finance-Sophia Ramirez is 57 years old and has been widowed for 13 years

finance-Sophia Ramirez is 57 years old and has been widowed for 13 years

finance-Sophia Ramirez is 57 years old and has been widowed for 13 years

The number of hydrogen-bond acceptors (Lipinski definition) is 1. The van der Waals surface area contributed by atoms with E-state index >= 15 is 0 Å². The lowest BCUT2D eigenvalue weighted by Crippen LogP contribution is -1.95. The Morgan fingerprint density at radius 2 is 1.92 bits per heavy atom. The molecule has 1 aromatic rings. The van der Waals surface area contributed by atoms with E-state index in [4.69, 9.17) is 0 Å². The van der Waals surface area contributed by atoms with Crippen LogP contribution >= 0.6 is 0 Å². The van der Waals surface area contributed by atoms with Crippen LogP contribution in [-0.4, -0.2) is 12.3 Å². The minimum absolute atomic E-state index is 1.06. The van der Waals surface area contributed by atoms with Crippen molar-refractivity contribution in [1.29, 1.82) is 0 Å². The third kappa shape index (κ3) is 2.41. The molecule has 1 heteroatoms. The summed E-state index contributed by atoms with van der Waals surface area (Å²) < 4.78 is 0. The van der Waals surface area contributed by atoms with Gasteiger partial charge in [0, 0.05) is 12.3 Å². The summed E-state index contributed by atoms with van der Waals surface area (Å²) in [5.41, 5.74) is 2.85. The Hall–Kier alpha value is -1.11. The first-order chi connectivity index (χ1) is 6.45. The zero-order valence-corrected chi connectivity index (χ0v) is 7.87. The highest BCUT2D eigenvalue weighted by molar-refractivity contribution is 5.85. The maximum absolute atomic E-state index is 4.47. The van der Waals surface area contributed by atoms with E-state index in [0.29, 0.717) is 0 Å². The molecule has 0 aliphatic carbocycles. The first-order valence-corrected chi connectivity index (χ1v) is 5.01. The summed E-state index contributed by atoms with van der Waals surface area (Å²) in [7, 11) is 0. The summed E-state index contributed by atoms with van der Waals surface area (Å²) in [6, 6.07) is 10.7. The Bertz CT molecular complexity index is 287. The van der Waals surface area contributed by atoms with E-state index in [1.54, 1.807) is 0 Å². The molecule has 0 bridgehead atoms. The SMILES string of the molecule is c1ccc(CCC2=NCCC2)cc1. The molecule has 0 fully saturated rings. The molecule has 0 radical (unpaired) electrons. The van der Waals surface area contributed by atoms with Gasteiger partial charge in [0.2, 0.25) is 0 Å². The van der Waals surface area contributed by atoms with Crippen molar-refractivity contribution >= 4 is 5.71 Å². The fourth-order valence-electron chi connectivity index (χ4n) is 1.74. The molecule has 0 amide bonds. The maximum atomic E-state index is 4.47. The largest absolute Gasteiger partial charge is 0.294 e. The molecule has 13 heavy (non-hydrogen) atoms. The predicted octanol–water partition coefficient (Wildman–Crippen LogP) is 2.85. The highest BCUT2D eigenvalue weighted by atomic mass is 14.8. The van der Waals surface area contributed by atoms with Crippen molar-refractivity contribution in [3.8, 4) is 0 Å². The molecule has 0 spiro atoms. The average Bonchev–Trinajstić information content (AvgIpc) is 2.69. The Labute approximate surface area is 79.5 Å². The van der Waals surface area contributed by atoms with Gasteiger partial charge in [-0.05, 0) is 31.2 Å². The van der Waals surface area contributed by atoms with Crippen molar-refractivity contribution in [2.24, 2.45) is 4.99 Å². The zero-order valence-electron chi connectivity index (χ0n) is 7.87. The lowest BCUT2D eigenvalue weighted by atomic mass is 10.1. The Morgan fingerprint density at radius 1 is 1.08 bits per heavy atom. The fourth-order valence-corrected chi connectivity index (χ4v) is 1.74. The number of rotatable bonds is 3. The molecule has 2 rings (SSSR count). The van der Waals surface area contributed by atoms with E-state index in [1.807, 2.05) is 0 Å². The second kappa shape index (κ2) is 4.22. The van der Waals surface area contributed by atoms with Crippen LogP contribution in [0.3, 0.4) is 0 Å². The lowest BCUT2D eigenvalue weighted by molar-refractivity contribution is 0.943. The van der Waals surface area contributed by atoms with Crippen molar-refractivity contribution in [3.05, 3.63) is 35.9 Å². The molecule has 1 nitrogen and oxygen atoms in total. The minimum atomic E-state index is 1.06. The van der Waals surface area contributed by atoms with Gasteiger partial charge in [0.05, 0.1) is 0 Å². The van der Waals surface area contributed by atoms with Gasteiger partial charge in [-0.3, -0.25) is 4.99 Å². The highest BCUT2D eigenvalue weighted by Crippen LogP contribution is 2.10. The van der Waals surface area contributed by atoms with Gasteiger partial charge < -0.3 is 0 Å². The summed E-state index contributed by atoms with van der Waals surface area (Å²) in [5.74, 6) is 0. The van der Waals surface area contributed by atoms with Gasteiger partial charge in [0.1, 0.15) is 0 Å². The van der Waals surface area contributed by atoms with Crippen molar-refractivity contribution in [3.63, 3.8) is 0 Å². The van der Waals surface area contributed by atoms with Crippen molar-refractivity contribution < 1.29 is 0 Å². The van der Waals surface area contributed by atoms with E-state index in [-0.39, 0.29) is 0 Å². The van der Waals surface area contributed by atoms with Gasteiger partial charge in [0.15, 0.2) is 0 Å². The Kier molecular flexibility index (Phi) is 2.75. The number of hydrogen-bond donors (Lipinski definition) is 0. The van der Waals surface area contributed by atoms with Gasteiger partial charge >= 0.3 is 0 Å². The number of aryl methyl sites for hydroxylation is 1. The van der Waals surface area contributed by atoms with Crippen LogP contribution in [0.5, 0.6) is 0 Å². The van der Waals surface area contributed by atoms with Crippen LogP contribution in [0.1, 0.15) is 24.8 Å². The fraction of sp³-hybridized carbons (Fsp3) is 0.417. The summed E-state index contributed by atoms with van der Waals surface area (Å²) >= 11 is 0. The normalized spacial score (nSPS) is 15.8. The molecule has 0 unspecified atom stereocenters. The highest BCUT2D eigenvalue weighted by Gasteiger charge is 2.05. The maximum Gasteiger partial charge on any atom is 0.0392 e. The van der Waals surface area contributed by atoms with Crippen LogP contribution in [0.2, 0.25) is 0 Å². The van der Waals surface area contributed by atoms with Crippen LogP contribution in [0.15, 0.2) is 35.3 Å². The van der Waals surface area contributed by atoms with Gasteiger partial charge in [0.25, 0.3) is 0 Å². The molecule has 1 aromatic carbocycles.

Sophia Ramirez is 57 years old and has been widowed for 13 years. Never remarried, she has worked full-time since her husband died—in addition to raising her two children, the youngest of whom is now finishing college. After being forced to go back to work in her 40s, Sophia’s first job was in a fast-food restaurant. Eventually, she upgraded her skills sufficiently to obtain a supervisory position in the personnel department of a major corporation, where she’s now earning $58,000 a year.Although her financial focus for the past 13 years has, of necessity, been on meeting living expenses and getting her kids through college, she feels that now she can turn her attention to her retirement needs. Actually, Sophia hasn’t done too badly in that area, either. By carefully investing the proceeds from her husband’s life insurance policy, Sophia has accumulated the following investment assets:Money market securities, stocks, and bonds$72,600IRA and 401(k) plans$47,400Other than the mortgage on her condo, the only other debt she has is $7,000 in college loans.Sophia would like to retire in eight years, and she recently hired a financial planner to help her come up with an effective retirement program. He has estimated that, for her to live comfortably in retirement, she’ll need about $37,500 a year (in today’s dollars) in retirement income.Critical Thinking QuestionsAfter taking into account the income that Sophia will receive from Social Security and her company-sponsored pension plan, the financial planner has estimated that her investment assets will need to provide her with about $15,000 a year to meet the balance of her retirement income needs. Assuming a 6 percent after-tax return on her investments, how big a nest egg will Sophia need to earn that kind of income?Sophia’s employer matches her 401(k) contributions dollar for dollar, up to a maximum of $3,000 a year. If she continues to put $3,000 a year into that program, how much more will she have in eight years, given a 9 percent rate of return? In other words, how much additional gain to her 401(k) will she receive just from her employer’s contributions after 8 years?What would you advise Sophia about her ability to retire in eight years, as she hopes to?

 

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